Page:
ATSC 3.0 Forum
Thanks very much for this player (v1.1), which works on all my Windows machines save the tiny 1.44 GHz Alfawise (it plays, but at half speed).
I've been trying to compile richardpl's FFmpeg on Ubuntu following the FFmpeg guide https://trac.ffmpeg.org/wiki/CompilationGuide/Ubuntu (substituting the FFmpeg source with FFmpeg-ac4) and finally managed to get an ffplay that produces video but no audio (the terminal window shows understreaming rates and overstreaming, FWIW). I'm hoping I just need to adjust the ./configure options somehow. I'll try the suggestions in the prior posts related to compiling for Windows unless someone has already succeeded and would care to share how.
Unfortunately that produces ffmpeg and ffprobe (without ffplay). I tried installing some of the libraries, but with the same result. I will try it again now that I have all the libraries listed in the build guide. Thanks!
Success. The options suggested for Windows (-inbuf -sync video) do not work with Ubuntu, but it plays well.ferrellsl wrote: ↑Sun Mar 07, 2021 1:12 pm
Compiling for Ubuntu should be as easy as downloading the source code and opening a terminal in the folder where the sources are located and typing: "./configure" followed by "make", and then by "make install".
When you run the configure script, add the --enable switch so that your command line looks like this: ./configure --enable-ffplay
You also need to ensure that you've installed SDL2 on your build system as ffplay relies on it.
sudo apt-get install libsdl2-dev
My previous problem with no audio from ffplay was probably caused by the wrong environmental output selection. I just rebuilt this machine with a Ryzen 5-5600 CPU and have yet to work out all the kinks.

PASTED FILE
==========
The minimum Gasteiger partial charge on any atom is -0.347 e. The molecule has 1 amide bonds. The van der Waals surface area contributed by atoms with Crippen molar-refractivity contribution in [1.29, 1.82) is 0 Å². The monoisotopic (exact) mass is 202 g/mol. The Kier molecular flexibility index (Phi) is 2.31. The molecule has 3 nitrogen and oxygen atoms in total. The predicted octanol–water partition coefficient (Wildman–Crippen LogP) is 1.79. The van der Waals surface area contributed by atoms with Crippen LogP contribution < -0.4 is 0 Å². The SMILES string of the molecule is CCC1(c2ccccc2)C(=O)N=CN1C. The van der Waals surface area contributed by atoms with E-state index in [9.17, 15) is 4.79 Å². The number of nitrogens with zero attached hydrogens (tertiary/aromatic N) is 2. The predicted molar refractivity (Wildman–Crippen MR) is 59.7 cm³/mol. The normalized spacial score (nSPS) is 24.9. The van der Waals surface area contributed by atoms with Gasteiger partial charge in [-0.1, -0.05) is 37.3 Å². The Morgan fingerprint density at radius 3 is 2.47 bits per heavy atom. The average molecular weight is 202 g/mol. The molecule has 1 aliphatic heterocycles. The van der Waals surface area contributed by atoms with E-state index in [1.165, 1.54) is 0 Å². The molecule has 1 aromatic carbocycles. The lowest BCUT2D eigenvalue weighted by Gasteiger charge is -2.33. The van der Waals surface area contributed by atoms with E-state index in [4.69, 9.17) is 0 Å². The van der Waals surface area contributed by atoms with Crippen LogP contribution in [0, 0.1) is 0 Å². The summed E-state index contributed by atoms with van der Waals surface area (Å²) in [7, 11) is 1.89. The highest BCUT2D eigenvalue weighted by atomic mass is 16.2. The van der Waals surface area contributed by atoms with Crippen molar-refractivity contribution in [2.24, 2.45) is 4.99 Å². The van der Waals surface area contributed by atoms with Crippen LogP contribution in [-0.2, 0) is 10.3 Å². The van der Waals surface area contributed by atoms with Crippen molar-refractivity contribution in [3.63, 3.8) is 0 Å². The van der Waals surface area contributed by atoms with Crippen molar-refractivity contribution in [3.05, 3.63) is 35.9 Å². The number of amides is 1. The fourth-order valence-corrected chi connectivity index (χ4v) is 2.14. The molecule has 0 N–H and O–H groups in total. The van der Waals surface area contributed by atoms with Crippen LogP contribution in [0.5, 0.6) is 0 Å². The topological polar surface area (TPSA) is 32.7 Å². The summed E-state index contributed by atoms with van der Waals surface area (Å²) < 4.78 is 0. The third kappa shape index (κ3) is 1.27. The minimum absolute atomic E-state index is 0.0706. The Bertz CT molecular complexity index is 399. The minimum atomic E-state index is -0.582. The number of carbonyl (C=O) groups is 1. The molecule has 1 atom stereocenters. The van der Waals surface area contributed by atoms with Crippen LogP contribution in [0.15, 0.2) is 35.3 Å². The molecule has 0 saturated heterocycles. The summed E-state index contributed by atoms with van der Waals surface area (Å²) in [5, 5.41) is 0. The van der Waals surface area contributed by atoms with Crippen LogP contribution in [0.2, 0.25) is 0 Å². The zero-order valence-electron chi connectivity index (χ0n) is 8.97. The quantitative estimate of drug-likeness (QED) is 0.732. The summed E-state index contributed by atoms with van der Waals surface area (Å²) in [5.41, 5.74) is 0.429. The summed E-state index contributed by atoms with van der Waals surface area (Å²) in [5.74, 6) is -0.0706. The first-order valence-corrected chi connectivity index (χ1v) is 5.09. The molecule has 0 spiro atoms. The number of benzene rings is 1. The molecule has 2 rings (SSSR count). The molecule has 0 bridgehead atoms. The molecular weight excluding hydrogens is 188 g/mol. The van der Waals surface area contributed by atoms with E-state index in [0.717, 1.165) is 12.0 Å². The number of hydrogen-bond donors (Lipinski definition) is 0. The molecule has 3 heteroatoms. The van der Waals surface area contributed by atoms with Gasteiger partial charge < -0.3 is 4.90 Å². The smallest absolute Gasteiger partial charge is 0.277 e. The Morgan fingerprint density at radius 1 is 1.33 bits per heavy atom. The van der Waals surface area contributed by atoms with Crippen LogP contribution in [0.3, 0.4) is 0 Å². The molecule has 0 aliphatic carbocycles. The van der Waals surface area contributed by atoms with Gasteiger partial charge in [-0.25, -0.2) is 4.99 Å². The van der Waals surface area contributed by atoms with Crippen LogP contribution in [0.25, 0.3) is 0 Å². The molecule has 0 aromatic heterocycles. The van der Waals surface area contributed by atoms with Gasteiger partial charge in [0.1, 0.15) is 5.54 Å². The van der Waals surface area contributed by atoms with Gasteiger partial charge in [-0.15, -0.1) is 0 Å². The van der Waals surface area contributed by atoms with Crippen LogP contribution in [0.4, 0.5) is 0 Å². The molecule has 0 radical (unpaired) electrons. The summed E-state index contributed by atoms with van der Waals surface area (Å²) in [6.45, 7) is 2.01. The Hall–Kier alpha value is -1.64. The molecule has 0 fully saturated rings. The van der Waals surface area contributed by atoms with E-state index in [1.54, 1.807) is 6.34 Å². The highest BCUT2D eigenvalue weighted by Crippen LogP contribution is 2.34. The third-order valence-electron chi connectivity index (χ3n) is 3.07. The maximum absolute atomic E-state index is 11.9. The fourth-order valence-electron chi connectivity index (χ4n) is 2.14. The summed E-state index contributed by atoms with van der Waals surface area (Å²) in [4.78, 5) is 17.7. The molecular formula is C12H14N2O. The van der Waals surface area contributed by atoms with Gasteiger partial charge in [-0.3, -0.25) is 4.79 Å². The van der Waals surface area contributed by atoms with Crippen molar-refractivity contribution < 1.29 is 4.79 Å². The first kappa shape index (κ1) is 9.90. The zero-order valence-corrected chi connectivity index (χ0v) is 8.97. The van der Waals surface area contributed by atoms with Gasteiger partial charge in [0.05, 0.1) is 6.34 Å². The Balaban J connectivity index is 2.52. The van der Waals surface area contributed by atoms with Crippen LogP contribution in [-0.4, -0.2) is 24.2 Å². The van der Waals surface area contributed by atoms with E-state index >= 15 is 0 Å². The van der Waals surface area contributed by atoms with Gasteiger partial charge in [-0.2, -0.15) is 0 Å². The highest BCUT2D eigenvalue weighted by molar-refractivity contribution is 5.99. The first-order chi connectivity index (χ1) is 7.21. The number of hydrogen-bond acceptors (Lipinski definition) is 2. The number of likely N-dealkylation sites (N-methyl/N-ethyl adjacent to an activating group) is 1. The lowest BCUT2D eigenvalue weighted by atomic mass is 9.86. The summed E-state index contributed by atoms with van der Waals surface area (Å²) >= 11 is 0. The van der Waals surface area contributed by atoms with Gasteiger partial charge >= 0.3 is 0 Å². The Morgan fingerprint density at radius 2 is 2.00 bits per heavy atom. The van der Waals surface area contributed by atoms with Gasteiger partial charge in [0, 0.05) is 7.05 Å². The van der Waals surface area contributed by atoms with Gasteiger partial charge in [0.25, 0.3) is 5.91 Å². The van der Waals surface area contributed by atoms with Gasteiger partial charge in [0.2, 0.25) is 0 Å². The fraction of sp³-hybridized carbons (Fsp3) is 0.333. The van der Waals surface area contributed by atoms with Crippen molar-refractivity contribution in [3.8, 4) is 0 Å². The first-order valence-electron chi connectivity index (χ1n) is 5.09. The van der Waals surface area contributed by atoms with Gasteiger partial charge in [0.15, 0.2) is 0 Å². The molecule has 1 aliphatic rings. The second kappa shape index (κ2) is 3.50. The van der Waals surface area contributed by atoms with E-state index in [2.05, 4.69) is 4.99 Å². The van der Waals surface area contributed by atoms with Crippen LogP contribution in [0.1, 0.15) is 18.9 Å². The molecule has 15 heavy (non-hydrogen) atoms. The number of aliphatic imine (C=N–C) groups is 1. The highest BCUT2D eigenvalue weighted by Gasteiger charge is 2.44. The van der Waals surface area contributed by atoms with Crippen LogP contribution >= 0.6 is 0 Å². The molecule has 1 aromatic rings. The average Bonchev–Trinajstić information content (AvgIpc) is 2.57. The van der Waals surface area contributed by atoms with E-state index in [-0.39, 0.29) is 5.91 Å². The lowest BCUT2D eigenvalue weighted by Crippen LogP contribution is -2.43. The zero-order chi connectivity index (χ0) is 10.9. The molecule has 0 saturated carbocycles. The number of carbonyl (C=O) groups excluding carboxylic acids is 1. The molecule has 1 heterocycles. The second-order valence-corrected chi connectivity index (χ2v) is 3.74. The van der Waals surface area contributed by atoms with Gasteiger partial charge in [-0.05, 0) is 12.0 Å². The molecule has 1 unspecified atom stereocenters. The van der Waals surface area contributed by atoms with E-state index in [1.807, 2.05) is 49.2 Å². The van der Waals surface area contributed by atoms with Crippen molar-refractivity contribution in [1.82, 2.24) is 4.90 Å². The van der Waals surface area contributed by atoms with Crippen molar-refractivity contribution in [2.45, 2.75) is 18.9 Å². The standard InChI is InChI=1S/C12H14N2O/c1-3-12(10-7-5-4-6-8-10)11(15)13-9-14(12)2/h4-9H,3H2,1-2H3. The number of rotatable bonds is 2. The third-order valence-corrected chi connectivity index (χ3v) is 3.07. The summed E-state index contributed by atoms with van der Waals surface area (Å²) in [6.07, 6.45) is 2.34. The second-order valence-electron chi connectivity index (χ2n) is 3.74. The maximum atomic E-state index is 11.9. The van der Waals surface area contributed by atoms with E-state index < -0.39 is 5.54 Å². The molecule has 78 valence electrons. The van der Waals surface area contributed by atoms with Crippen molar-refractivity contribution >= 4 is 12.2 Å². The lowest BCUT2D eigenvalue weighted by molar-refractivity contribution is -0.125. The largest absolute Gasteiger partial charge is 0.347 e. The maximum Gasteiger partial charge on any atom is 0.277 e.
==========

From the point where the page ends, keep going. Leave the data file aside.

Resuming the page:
Hazards of being old, blind, dyslexic, and clumsy.
The -infbuf switch is already the default for a real-time stream. The little Z83 Alfawise plays the video stream very slowly (an initial frame, then after a bit there are very late changes) so the -sync video switch just slows down the audio. I've tried -sync audio (which is the default) and -sync ext, but the problem continues. I also tried -framedrop without making a difference, and I don't see any other relevant switches.
I was tempted to try recompiling FFmpeg-ac4 with MSYS2. However, if I can get richardpl's AC-4 codecs working in an Android app for the Android 9 TV Box, I can distribute the output through my AV network and watch it from any TV. My "enthusiast" days were pre-DOS and there have been just a few changes since then. So instead of trying to get up to speed with MSYS2, I'll put my efforts towards an Android player.
I could not find a way to disable vsync via the command line. However, I did a bit more testing with the Z83 (Windows 10) and a ZBox (strictly Ubuntu).ferrellsl wrote: ↑Tue Mar 09, 2021 10:57 am I'm pleased to report that the ffmpeg-ac4 branch runs perfectly on a Celeron J4125 CPU. Audio and video were in perfect sync with no dropped frames or stuttering and I was streaming HEVC over WiFi. I didn't even need to use any buffer or sync switches on my command line. This leads me to believe that performance on ARM devices and other low-end CPUs should be fine. Bear in mind that none of the ATSC 3.0/AC-4 broadcasts in my area are in 4K, only 1080p, so I'm anxious to see how things perform once the broadcasters in my area start supplying 4K content.